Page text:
Get the flavor of the South when you add Hot Pepper Vinegar Sauce to your Greens, Turnips, Mustards, or other vegetables like Black Eyed Peas. Not to mention that these Organic Cayenne peppers have vitamins and other great benefits. CAUTION: HOT-HOT. It’s “A DRIP HARDER THAN BRICK!”
BY MANDY OAKLANDER
DECEMBER 3, 2015 10:53 AM EST
Scientists aren’t typically the most emotional bunch, so it gets awkward when David Popovich’s colleagues walk by and see him crying at his desk. Then, they notice his bottle of extra-hot hot sauce.
“I put it on everything,” says Popovich, who studies the bioactive compounds in plants and is a senior lecturer at Massey University in New Zealand. And so should you, because according to two top pepper experts, hot sauce is healthy.
That’s largely thanks to capsaicin—the active ingredient in peppers—which has shown antioxidant, anti-inflammatory and anticancer effects in lab studies. A paper published this summer looking at half a million Chinese adults found that those who who ate spicy foods three or more times a week had a 14% reduced risk of death, compared to those who didn’t eat much spicy food.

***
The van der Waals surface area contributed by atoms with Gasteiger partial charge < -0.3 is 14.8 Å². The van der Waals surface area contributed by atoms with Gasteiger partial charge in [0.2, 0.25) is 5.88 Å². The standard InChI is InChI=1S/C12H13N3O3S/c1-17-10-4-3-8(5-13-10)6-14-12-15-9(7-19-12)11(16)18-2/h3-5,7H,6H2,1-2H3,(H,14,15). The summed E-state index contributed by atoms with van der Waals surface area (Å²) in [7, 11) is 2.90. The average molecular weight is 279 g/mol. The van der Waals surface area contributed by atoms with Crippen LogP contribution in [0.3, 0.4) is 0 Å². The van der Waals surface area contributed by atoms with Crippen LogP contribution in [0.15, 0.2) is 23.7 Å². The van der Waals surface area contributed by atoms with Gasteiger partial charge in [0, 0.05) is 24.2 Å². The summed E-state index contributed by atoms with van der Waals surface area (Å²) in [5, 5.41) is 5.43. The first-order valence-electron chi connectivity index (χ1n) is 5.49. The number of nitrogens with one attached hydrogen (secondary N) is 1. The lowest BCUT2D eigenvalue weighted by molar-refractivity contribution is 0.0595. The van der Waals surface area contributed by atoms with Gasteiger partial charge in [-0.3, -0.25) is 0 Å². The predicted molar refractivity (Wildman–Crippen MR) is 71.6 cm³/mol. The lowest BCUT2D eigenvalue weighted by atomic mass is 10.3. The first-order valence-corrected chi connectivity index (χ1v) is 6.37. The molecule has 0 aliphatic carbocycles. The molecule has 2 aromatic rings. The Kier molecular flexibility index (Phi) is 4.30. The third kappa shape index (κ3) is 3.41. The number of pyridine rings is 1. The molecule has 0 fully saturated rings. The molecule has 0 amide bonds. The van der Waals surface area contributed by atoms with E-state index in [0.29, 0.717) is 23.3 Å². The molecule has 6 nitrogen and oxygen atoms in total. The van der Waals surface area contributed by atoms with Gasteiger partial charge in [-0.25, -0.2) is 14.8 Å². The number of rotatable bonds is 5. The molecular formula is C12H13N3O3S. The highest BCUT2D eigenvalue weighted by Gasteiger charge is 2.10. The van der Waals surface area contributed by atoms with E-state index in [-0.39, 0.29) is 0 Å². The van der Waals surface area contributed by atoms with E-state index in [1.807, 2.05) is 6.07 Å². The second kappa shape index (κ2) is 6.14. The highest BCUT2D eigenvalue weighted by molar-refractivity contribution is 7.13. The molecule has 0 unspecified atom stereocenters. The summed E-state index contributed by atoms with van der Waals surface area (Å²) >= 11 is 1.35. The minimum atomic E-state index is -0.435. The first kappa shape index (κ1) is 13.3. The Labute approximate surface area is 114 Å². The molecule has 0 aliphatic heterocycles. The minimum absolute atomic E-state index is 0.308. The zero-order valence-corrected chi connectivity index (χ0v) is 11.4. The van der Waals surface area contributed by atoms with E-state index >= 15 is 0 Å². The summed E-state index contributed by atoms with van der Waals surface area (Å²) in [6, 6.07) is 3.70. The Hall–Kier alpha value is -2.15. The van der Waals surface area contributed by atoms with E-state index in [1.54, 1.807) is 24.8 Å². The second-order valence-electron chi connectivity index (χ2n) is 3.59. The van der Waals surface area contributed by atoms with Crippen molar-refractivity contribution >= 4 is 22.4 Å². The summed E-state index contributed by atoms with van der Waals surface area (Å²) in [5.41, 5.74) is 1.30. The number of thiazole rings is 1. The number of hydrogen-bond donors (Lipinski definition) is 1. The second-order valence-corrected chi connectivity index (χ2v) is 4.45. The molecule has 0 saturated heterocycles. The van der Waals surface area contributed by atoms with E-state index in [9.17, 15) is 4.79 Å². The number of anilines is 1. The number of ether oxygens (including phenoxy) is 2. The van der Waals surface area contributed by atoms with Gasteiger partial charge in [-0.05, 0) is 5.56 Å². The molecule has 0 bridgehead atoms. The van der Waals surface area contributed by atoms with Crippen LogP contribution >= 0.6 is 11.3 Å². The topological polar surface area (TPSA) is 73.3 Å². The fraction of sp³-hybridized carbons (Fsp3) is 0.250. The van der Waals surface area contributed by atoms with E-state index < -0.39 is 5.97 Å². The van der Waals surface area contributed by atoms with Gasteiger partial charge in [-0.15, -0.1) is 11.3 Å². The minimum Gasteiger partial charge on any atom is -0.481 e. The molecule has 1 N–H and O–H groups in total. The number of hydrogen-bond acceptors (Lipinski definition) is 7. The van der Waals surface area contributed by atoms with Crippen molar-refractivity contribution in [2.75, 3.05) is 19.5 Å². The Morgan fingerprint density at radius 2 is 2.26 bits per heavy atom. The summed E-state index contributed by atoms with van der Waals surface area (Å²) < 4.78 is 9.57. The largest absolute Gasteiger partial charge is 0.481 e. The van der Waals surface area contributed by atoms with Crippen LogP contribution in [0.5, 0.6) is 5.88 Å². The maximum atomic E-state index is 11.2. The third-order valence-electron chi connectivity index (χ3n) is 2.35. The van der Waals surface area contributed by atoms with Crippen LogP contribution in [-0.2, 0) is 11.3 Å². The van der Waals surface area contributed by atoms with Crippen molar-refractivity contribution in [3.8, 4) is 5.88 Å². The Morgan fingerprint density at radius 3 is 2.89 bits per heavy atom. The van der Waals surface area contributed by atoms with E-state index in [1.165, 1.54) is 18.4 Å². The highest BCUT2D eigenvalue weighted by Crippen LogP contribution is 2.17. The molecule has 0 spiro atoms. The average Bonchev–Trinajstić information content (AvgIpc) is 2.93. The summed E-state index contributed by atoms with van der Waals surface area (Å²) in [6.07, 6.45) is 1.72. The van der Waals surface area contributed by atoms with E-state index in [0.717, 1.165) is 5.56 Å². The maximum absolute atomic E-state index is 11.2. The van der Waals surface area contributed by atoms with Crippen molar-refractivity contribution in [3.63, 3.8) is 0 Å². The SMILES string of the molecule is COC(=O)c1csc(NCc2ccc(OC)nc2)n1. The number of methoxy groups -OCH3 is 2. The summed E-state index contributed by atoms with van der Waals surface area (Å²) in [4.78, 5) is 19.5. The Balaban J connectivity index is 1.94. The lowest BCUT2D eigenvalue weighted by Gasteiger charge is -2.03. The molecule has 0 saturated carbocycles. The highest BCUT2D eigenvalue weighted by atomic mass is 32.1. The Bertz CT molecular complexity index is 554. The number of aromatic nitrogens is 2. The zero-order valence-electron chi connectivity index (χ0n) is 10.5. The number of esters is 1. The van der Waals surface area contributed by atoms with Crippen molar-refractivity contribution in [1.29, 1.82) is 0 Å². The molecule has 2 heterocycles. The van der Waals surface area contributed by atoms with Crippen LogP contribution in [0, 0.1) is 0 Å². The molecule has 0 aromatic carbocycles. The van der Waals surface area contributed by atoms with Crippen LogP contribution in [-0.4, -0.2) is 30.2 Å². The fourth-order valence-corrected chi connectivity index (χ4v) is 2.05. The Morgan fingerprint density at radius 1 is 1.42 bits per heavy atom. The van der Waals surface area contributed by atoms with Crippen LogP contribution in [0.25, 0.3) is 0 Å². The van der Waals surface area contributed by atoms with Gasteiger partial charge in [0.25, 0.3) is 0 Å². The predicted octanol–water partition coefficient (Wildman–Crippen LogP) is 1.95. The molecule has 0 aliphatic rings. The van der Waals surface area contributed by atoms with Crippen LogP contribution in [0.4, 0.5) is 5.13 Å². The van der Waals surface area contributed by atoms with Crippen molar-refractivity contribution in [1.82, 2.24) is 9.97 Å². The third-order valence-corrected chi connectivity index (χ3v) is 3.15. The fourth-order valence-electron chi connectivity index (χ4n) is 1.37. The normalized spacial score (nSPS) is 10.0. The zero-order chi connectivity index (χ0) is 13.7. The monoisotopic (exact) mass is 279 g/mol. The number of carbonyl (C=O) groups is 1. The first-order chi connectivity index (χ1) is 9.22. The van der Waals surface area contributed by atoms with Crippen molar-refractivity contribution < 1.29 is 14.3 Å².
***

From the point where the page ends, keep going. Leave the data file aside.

In his own lab experiments using cancer cells, when Popovich puts capsaicin on top, cell growth is reduced. Scientists don’t know the mechanism by which capsaicin appears to work in the body. But one prominent theory, says Popovich, is that it triggers something called apoptosis: a kind of cell “suicide” that encourages the turnover of cells—some with mutations—to be recycled into new cells. “That’s one of the ways scientists think capsaicin and other active compounds in vegetables can prevent cancer development: by stimulating apoptotic cell death,” Popovich says.